Are UV Sterilizers Worth The Cost?

Are UV Sterilizers Worth the Cost?

  • Yes

    Votes: 28 24.1%
  • No

    Votes: 12 10.3%
  • IDK - never used one before

    Votes: 76 65.5%

  • Total voters
    116

Jakkie

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I bought a cheap clip on the filter one and with the help of a water change, my tank went from barely being able to see in it to crystal clear in two weeks. So i say yes
 

TheFishmonger

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I have the same issue in my 20 gallons. Hazy water no matter how clean it is. I have not used a UV sterilizer partly because I love my hornwort. In my 5.5 gallons, the water is crystal clear, even if I don't change the water for two weeks straight. I think the secret is the Moss balls and the bladder snails in the 5.5 gallons. That is the only difference between the two tanks.
 

nikm128

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Depends on the objective you have for getting one. Works wonderfully for forms of free floating algae and things like that, but less so for something like treating ich.
 

juniperlea

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So, what are your thoughts on UV Sterilizers? Are they worth the cost?

I've used them in the past but don't on my current reef setup.
Nah.... they're too expensive. I'm knew to this hobby and have M.T.S. I panicked when I saw bacteria bloom for the first time. So, I immediately bought a UV sterilizer, not understanding that they kill the good guys too. Last week, I gutted a tank with a massive bladder snail infestation. I suspected the UV sterilizer also housed the evil b******s and in a moment of insanity, I put the sterilizer in a corner on the kitchen floor, hoping the snails would creep out. Ooops, later, while doing a water change for my kitchen tank, I slipped and fell right onto the sterilizer! It REALLY hurt. Thus, they do more harm than good!!!!!!
 

Cale24

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I don't believe they're absolutely necessary if one maintains a stable, healthy aquarium and adheres to quarantine + hospital tank/s and practices as needed. They'll sort out algae blooms no problem, and generally are just an added layer of defense against unwanted 'badness' in a system. A decent quality steriliser will have good dwell time in UV light, and with suitable wattage can also destroy some parasites. They don't harm beneficial bacteria in filter systems.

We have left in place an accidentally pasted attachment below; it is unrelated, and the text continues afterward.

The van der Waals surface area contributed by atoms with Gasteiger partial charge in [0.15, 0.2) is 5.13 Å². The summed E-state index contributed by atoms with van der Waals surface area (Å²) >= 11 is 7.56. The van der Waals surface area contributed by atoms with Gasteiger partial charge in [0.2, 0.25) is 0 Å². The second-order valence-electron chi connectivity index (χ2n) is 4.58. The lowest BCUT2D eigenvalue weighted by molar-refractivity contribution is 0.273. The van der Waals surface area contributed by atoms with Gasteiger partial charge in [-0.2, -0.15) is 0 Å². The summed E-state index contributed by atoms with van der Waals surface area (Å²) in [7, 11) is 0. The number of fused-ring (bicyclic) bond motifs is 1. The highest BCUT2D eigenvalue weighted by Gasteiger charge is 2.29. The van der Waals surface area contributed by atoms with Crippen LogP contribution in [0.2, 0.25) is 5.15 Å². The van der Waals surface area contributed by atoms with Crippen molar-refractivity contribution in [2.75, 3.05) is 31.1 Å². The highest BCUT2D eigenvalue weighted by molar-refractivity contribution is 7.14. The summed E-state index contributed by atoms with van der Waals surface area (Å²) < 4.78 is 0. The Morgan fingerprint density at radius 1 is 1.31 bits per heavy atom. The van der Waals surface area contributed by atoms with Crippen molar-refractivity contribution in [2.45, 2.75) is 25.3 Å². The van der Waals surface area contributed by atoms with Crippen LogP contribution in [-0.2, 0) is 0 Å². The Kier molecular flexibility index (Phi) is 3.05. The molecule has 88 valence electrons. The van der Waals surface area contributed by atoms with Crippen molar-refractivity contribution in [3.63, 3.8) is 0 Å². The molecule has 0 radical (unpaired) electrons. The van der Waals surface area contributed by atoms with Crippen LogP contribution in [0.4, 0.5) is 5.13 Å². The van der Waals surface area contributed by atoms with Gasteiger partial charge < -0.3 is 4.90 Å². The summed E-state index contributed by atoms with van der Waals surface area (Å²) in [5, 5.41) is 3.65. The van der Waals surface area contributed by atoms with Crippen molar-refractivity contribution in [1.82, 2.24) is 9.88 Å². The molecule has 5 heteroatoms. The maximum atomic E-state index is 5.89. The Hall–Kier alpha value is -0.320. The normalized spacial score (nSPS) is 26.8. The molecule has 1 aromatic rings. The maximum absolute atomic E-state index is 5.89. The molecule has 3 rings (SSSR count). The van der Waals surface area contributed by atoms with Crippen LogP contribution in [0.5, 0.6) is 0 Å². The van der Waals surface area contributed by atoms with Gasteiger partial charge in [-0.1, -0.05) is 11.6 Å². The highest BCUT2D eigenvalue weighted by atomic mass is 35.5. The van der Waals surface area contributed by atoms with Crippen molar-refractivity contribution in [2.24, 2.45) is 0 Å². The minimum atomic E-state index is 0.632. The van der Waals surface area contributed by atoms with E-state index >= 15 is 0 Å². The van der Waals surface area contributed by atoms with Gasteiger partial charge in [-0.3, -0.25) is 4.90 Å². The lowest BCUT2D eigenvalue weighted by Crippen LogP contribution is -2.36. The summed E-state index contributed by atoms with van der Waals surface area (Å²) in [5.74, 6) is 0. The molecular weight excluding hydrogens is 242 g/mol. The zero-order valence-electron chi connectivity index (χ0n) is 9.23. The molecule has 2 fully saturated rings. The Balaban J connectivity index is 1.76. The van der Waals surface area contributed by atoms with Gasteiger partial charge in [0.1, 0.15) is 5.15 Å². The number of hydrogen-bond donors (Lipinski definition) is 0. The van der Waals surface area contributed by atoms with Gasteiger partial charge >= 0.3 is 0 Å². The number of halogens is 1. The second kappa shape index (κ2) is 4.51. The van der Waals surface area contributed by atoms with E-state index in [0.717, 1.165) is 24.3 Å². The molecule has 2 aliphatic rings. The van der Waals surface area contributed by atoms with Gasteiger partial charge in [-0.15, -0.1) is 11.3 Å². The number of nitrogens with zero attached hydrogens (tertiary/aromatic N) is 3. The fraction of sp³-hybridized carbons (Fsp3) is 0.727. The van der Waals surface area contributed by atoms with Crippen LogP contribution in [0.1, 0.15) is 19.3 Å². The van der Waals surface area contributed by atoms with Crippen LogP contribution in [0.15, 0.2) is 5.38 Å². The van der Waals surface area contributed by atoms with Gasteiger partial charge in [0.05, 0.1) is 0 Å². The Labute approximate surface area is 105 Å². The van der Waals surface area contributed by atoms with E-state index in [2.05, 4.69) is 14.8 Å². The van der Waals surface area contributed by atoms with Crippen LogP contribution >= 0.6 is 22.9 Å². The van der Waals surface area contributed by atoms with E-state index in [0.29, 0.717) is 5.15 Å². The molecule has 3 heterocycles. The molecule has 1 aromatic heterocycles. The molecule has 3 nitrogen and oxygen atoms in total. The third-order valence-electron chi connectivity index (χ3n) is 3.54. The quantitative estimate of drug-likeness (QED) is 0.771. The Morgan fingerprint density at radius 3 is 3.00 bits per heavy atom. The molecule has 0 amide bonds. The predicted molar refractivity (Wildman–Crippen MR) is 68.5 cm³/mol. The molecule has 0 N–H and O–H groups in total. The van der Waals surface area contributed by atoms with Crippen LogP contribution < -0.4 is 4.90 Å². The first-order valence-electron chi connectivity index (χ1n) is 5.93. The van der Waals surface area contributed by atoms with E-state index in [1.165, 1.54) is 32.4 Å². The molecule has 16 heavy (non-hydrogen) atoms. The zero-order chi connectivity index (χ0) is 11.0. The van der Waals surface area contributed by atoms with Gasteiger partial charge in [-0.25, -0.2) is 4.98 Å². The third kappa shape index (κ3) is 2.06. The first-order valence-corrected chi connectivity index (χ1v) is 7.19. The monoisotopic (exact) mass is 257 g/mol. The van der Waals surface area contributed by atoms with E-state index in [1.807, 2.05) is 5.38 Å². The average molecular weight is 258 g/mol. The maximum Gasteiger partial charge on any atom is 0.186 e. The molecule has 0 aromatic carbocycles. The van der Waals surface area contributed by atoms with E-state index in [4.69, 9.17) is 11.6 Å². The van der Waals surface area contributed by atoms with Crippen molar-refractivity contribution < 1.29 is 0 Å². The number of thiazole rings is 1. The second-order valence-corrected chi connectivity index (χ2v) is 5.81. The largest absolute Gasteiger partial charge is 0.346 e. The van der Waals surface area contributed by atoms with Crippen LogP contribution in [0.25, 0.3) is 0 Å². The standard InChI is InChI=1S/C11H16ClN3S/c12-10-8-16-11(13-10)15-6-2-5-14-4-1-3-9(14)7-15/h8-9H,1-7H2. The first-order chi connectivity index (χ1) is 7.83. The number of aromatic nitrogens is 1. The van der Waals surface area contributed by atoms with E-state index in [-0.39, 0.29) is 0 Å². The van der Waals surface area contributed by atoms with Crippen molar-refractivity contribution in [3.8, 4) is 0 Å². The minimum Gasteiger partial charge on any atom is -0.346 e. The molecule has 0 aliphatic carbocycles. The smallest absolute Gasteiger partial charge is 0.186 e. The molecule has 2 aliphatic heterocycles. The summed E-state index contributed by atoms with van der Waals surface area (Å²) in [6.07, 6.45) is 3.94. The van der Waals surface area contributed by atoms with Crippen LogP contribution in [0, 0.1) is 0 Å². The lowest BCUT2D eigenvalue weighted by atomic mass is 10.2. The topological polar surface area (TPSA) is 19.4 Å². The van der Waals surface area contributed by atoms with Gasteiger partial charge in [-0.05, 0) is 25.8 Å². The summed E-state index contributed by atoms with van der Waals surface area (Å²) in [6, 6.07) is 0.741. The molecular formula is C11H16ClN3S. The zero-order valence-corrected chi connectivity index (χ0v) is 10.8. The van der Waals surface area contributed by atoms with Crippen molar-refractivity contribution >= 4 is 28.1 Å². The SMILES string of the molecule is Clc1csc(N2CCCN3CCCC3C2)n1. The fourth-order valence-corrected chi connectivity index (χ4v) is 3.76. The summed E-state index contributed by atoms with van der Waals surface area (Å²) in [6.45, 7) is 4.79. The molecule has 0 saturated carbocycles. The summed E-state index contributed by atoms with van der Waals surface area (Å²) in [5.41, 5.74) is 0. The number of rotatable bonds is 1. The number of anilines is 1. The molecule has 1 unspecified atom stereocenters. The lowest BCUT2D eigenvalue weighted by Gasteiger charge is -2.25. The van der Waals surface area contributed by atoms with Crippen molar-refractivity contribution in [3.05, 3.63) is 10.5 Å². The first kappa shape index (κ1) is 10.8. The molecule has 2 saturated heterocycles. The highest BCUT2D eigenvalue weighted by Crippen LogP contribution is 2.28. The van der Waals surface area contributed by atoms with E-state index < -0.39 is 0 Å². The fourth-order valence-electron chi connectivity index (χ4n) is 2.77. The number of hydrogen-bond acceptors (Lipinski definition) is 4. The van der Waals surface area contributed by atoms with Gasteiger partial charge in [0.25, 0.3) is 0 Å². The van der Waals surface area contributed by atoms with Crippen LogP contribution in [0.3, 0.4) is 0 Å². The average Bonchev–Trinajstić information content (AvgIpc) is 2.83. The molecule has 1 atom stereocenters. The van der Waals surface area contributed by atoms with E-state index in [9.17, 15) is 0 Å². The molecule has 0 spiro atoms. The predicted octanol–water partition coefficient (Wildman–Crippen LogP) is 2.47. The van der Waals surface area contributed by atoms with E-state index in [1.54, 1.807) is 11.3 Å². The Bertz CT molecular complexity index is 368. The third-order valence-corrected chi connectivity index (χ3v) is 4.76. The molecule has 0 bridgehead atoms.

I have multiple tanks, mostly smaller sizes, and I got a 9W Green Killing Machine that I use only occasionally if I see anything looking suspect in my tanks. The thing that made me pull the trigger and get one was reading of Diana Walstad's use and praise of them after a fish 'TB' outbreak in her rainbow tanks. It was the only thing that stopped the deaths, short of total system sterilisation. Turns out I likely had columnaris as I'd been quickly losing fish with no external symptoms.

In a large community tank or sump system I'd probably invest in a decent inline steriliser.
 

juniperlea

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I don't believe they're absolutely necessary if one maintains a stable, healthy aquarium and adheres to quarantine + hospital tank/s and practices as needed. They'll sort out algae blooms no problem, and generally are just an added layer of defense against unwanted 'badness' in a system. A decent quality steriliser will have good dwell time in UV light, and with suitable wattage can also destroy some parasites. They don't harm beneficial bacteria in filter systems.